Written Language – Concept, characteristics and examples

We explain what written language is, its elements, importance and other characteristics. Also, differences with oral language.

written language
Writing was one of the great inventions of mankind.

What is written language?

When we speak of written language, written language or written communication, we generally refer to the transmission of verbal information through writing technology, in its different possible physical supports. In other words, we refer to the transmission of a written message from a sender to a receiver, thanks to some verbal language registration technique.

Writing, as we know, was one of the great inventions of humanity, which allowed messages, data and instructions to be saved for much longer than the time necessary to transmit them orally. A) Yes, writing is a way to make speech last, going to different types of inscriptions on a physical support.

In fact, the first forms of writing (cuneiform writing) appeared on clay tablets, on which what needed to be recorded was engraved with a sharp object. Later on, leathers of animal origin, vegetable fibers, papers of different kinds and, in recent times, the electronic screen and word processing software were used.

In other words, writing is a human technology, and that unlike speech, it is not natural and spontaneous in the species. In fact, the writing was created around 3,300 BC. C., when the civilization already had tens of thousands of years of existence.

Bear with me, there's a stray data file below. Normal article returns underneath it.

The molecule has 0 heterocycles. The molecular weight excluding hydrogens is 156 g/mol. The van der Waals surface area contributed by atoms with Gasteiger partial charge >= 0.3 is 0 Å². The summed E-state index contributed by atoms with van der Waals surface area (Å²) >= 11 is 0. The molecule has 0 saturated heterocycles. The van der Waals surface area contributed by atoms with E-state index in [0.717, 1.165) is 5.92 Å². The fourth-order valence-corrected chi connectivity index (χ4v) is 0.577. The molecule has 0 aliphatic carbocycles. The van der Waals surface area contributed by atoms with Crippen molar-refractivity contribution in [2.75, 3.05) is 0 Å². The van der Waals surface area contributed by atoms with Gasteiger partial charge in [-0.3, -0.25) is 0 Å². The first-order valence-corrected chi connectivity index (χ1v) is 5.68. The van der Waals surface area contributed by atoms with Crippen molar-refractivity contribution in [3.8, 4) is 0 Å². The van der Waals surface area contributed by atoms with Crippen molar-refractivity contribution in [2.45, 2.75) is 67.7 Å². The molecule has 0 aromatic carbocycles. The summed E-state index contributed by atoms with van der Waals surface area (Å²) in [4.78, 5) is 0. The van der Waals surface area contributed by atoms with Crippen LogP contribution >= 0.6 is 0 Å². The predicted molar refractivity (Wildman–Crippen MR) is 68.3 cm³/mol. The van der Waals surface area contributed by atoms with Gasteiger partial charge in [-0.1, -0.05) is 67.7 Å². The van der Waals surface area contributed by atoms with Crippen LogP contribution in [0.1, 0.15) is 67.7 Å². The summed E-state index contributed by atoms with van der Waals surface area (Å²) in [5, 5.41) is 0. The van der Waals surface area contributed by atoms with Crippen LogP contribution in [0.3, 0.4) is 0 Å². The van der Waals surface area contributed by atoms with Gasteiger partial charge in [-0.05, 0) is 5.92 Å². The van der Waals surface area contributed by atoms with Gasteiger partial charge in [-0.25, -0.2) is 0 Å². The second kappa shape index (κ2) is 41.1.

This is precisely why we first learn to speak and then to write (and not the other way around), since writing, as defined by the Swiss linguist Ferdinand de Saussure (1857-1913), is “a second system of representation of thought”: that that we think we represent first in sound, and then in graphics that in turn represent those sounds, that is, writing.

Characteristics of written language

Broadly speaking, written language is characterized by:

  • It is artificial and learnedIn other words, it is not innate nor is it part of the capacities of the species, but rather it was an invention of humanity.
  • It consists of a visual record of speech. This means that it is a representation of speech through graphic signs.
  • It is long-lived, durable, can be preserved intact, depending on the physical support, over days, months, years or centuries. Thus, you can communicate to people separated by large dimensions of time.
  • Is indirect, since sender and receiver do not have to share a space or see each other’s faces, but they can deal with the message each on their own.

On the other hand, it can be of the type:

  • Manual: made with your hands.
  • Printed: made by printing.
  • Digital: made by computer.

Importance of written language

written language importance
Written language has allowed communication over great distances for centuries.

Written language is fundamental in the history of humanity. On the one hand, his invention allowed people to communicate over geographic or temporal distances.

Secondly, allowed to preserve knowledge in a much more efficient way, massive and durable than ever: before the invention of writing, knowledge had to be memorized and transmitted from generation to generation, orally, suffering losses, transformations and corruptions in the process.